John Woodburn 1937 -
forever 2017 (Edited)
John Woodburn is the Peter Pan of cycling. Not that Peter Pan ever did any decent times (did his
manager Walt Disney ever put him on a bike?) But John has long been on a bike and continues to register
And he refuses to age. He was a postman, and lugging one of those PO bikes with huges loads must have been good for his
fitness. On the other hand when he retired he set about upping his mileage.|
He was born in 1937. Last week ( 10 July 2011) in the
Chippenham & District Wheelers Open 25 mile Time Trial he did a time of 58m 04s. I believe that
makes it at least 55 years in succession he has got under the hour. To most, getting under an hour
once in a lifetime would be pleasing, if not beyond them.
He did very well in the 50's but his achievements were alongside many others :- Alf Engers, Ray Booty,
Reg Harris and so many more fine riders. It was viewed as the Golden Era of British Cycling. We all must wonder what they would have done in the Tour de
France. It seemed that John was waiting for all the others to decline and age. He wasn't going to. He did all distances of time trial
and did over 500 miles in 24 hours several times. He held the record for that. In 1981 he attempted the Lands End to John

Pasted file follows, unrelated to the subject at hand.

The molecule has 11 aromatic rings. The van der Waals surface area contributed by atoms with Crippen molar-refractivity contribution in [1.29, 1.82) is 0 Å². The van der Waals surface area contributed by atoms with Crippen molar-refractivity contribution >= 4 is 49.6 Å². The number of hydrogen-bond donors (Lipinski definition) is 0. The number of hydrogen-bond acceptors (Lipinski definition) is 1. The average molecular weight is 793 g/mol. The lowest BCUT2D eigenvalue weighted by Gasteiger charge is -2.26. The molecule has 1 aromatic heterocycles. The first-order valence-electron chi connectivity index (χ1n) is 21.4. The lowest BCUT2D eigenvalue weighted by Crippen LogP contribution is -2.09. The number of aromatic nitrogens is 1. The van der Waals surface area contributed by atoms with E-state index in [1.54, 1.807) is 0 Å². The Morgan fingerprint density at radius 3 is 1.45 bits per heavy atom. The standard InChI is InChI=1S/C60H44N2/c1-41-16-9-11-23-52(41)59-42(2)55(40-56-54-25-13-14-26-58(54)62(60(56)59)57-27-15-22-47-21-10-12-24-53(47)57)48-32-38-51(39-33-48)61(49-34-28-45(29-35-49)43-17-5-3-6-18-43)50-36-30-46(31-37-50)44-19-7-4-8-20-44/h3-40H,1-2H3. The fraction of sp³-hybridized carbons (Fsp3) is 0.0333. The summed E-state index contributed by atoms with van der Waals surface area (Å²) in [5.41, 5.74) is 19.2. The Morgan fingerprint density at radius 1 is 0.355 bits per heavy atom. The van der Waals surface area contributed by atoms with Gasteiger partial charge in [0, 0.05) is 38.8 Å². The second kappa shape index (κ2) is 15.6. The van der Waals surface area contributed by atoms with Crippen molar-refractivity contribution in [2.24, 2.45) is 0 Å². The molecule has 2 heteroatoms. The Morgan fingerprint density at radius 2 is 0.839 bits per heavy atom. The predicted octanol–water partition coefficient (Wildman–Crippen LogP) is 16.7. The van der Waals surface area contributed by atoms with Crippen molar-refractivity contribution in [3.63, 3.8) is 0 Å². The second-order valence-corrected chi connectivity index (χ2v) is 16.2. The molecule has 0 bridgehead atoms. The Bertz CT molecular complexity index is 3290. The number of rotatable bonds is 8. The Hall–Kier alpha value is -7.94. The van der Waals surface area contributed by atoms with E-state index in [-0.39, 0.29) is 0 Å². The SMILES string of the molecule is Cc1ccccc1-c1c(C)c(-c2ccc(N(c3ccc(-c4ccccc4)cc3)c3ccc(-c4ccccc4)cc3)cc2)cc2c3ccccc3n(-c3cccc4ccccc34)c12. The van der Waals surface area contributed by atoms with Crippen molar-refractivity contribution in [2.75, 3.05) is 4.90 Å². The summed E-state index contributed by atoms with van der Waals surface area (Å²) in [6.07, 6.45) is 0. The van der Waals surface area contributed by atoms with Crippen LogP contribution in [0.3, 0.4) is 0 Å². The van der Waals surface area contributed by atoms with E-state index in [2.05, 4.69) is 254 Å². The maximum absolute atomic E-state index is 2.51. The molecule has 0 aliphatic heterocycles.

O'Grouts. He had a virus and had to pack in near Edinbrough. Next year, at 45 years old, he broke
this iconic and tough End-to-End record by a whole 96 minutes. The hardest bit probably was at John O'Groats, limping out to meet the press and Cycling
Weekly, when sleep and / or a beer would have been more to his liking. "The old man's back" he proclaimed.
Still able to deliver a killer quote.
His time was 45 hours and 4 minutes. The record survived many attempts, all probably made by younger and specifically trained riders. John had probably done a "25" a couple
of days before. The record fell to younger tyro whipper-snapper Andy Wilkinson in 1990, but only by a margin of under 2 minutes. The holder
now is Gethin Butler, who did 44h 4m 20s in 2001, still under an hour better less than JW.
So many are his achievements it would probably exceed the memory of my computer to record them all.
Often results and records have seemed to be transient and get lost in the sands of time.
Perhaps that is why John kept going.
In 2016 he tumbled from his bike, seemingly with nobody else involved. He suffered head which extinguished his memory.
He died peacefully on the 14th April
Here's a brief Palmares
- In 1961 John Woodburn became National 25 mile champion.
- In 1962, he broke the 162 miles Cardiff - London record on a "research model" Six-speed Moulton.[see photo below]
(record never beaten due to course being
"ruined" by the building of the Severn Road Bridge). His time was just over six and a half hours, and
his speed approx 26mph. 40 years on and
the Moultoneers Club did a re-run to celebrate the record. Fittingly, John rode the last few miles
on that same Moulton.
John Woodburn on the 1996 TCT
in East Leake, Leicestershire.
In 1963 he represented Great Britain in the Peace Race, a "behind the iron curtain" version of a major tour.